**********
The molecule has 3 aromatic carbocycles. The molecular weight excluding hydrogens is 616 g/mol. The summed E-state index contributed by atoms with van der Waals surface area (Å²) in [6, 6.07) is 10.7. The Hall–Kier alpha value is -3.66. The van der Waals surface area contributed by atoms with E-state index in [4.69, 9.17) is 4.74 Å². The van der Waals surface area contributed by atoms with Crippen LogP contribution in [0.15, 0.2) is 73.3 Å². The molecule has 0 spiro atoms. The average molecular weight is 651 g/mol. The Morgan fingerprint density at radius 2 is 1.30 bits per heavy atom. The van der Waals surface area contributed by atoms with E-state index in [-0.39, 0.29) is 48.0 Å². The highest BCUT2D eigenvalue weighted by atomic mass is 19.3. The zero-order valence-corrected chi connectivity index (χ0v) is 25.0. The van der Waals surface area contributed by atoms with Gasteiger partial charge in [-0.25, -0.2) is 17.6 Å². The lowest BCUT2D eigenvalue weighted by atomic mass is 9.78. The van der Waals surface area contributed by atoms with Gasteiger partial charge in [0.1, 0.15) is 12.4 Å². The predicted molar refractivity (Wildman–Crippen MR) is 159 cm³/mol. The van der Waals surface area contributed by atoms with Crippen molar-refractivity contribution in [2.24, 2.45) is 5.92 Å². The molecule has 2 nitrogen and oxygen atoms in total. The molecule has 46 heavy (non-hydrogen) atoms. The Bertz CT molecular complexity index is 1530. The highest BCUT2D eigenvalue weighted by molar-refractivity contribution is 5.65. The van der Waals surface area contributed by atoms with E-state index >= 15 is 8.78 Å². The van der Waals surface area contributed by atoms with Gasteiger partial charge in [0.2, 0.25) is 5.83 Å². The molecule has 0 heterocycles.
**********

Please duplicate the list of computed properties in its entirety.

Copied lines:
The molecule has 3 aromatic carbocycles. The molecular weight excluding hydrogens is 616 g/mol. The summed E-state index contributed by atoms with van der Waals surface area (Å²) in [6, 6.07) is 10.7. The Hall–Kier alpha value is -3.66. The van der Waals surface area contributed by atoms with E-state index in [4.69, 9.17) is 4.74 Å². The van der Waals surface area contributed by atoms with Crippen LogP contribution in [0.15, 0.2) is 73.3 Å². The molecule has 0 spiro atoms. The average molecular weight is 651 g/mol. The Morgan fingerprint density at radius 2 is 1.30 bits per heavy atom. The van der Waals surface area contributed by atoms with E-state index in [-0.39, 0.29) is 48.0 Å². The highest BCUT2D eigenvalue weighted by atomic mass is 19.3. The zero-order valence-corrected chi connectivity index (χ0v) is 25.0. The van der Waals surface area contributed by atoms with Gasteiger partial charge in [-0.25, -0.2) is 17.6 Å². The lowest BCUT2D eigenvalue weighted by atomic mass is 9.78. The van der Waals surface area contributed by atoms with Gasteiger partial charge in [0.1, 0.15) is 12.4 Å². The predicted molar refractivity (Wildman–Crippen MR) is 159 cm³/mol. The van der Waals surface area contributed by atoms with Crippen molar-refractivity contribution in [2.24, 2.45) is 5.92 Å². The molecule has 2 nitrogen and oxygen atoms in total. The molecule has 46 heavy (non-hydrogen) atoms. The Bertz CT molecular complexity index is 1530. The highest BCUT2D eigenvalue weighted by molar-refractivity contribution is 5.65. The van der Waals surface area contributed by atoms with E-state index >= 15 is 8.78 Å². The van der Waals surface area contributed by atoms with Gasteiger partial charge in [0.2, 0.25) is 5.83 Å². The molecule has 0 heterocycles.